All aboard: Billy Bragg and Joe Henry's homage to the great American railroad
Billy Bragg and Joe Henry buy a train ticket, climb aboard and on their travels across the US record a homage to the great American railroad, immortalised in countless songs
The hiss of steam; the lonesome whistle; the clatter of steel in the night. Nothing resonates on a psychological level quite like a train. Especially in America, where the railroad remains one of the most enduring metaphors in popular song. This notion plugs directly into Shine A Light: Field Recordings From The Great American Railroad, a collaboration between our own Billy Bragg and American singer-songwriter Joe Henry.
“After the idea of the Old West, the railroad comes pretty close in holding a kind of magical position in the American consciousness,” Bragg says. “Nobody ever writes a song that goes: ‘I heard that lonesome car horn…’ There’s something about the train that goes much deeper, emotionally. The train was such a catalyst for change in human existence, particularly in the United States. They allowed people to imagine themselves over the horizon in another place.”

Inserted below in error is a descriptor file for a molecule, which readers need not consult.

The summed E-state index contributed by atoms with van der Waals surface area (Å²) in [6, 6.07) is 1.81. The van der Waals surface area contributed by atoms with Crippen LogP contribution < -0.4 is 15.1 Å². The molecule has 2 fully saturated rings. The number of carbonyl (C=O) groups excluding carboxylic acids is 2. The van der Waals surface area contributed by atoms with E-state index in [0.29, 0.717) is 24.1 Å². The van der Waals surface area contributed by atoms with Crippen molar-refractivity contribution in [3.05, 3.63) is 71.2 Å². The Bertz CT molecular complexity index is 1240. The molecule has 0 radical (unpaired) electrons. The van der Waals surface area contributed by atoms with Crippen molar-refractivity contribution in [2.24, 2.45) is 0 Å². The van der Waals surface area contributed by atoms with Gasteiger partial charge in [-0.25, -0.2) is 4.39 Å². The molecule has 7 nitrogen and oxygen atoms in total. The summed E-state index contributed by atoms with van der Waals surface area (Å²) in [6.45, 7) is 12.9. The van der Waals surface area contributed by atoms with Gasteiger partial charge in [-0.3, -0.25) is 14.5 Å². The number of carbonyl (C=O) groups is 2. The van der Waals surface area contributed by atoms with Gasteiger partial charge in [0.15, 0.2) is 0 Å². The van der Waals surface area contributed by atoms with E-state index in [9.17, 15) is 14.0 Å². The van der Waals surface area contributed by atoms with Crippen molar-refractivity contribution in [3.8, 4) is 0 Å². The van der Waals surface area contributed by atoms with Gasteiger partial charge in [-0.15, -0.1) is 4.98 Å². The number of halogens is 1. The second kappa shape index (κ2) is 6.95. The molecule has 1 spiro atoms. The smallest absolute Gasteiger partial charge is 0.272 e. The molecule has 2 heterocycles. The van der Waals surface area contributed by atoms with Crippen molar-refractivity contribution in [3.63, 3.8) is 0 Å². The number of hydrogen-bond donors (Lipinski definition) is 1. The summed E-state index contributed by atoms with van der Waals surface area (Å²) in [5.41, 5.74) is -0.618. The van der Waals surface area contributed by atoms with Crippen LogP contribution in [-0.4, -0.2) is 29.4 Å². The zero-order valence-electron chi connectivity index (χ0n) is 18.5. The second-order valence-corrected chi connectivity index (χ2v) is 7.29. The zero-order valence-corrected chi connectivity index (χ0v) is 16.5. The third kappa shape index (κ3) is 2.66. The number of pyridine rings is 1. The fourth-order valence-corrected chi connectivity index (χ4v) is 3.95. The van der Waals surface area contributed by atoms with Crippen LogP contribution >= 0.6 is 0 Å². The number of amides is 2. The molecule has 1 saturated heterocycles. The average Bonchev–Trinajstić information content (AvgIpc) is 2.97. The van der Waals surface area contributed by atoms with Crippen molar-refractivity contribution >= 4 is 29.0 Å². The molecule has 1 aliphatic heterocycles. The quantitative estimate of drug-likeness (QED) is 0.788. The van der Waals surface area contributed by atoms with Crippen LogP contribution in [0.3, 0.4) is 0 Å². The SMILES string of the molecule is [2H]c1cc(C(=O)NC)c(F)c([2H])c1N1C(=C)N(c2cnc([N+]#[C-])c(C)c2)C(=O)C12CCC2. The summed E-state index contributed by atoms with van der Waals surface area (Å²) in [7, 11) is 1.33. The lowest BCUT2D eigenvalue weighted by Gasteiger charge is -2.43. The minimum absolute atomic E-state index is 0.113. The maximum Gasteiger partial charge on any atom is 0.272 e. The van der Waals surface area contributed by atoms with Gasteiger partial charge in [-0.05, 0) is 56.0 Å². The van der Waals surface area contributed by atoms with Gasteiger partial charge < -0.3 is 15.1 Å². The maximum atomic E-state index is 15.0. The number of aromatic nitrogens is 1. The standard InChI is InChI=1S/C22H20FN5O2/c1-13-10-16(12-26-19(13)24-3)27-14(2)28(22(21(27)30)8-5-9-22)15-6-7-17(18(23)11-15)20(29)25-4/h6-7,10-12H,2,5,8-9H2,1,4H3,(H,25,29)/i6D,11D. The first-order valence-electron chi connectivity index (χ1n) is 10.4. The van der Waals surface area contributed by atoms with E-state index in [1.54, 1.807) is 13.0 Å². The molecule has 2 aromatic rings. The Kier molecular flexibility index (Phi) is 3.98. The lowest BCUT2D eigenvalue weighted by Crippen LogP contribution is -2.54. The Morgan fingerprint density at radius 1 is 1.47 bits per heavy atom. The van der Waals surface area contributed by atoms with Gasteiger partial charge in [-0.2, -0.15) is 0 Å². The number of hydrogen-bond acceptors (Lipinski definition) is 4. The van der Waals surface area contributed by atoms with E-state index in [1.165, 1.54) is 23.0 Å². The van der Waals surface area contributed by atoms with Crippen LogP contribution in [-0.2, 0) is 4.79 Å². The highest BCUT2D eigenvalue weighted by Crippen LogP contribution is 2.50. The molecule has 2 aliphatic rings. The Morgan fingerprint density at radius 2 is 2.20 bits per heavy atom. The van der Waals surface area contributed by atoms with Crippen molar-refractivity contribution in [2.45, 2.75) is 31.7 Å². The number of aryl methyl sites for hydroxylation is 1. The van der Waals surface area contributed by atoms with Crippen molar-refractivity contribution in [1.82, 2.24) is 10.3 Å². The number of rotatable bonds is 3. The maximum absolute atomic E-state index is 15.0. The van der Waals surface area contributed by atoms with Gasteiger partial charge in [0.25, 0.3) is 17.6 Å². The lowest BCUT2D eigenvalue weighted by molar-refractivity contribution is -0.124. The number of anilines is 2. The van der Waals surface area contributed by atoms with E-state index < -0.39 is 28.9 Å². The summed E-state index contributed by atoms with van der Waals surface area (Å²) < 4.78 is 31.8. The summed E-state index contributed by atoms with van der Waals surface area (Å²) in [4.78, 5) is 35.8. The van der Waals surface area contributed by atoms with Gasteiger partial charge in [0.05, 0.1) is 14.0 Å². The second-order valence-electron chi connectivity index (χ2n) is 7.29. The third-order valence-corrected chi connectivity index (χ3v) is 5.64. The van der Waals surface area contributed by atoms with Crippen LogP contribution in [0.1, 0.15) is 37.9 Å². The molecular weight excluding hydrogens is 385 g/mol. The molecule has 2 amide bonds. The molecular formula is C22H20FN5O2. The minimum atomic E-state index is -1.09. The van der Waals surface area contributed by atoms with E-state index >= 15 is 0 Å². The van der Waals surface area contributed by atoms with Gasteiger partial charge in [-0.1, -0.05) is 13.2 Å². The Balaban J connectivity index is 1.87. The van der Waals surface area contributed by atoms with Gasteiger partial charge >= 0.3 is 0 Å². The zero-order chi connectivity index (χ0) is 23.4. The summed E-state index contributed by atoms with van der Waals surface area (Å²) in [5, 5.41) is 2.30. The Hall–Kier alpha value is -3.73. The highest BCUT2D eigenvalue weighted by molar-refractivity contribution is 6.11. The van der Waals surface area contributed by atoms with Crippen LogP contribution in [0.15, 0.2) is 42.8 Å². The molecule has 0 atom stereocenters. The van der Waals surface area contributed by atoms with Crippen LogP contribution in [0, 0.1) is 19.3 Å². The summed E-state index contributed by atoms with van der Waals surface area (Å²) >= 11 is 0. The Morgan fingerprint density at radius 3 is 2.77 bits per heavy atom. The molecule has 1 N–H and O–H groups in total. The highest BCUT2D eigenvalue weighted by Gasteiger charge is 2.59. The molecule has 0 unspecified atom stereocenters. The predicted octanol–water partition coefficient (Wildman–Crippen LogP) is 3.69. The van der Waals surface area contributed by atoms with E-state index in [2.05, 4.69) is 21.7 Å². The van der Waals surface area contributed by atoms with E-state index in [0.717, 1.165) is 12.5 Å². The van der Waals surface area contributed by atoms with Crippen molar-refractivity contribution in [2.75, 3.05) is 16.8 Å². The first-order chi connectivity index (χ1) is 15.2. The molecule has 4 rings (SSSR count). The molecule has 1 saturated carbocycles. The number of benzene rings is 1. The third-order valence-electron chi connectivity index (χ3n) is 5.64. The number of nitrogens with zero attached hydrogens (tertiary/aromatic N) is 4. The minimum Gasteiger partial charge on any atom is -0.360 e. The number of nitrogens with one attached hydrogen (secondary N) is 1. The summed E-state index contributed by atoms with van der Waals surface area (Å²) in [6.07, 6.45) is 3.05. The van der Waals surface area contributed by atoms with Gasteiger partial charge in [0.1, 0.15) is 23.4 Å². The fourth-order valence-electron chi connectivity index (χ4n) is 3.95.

The idea behind Shine A Light was simple. Guitars in hand, Bragg and Henry travelled by train from Chicago to Los Angeles, recording a bunch of classic railroad songs along the way – in waiting rooms, on platforms, at the side of the tracks and occasionally on the train itself. In doing so they hoped to reconnect with the storied culture of American rail travel and the music that helped shape it.
The four-day journey, undertaken in March this year, ate up over 2,700 miles of track and saw the pair take on songs originally made famous by Hank Williams, Lead Belly, Jimmie Rodgers, Glen Campbell and the Carter Family, among others.
“I’m currently writing a book on how the guitar came to the front of British youth culture, which picks up from jazz into skiffle and rock’n’roll,” Bragg explains of his inspiration for the album. “And in the process of doing it I realised just how many train songs there are at the beginnings of British guitar music. People like Lonnie Donegan were basically playing Lead Belly’s repertoire, with a bit of Woody Guthrie thrown in, and that got me started.”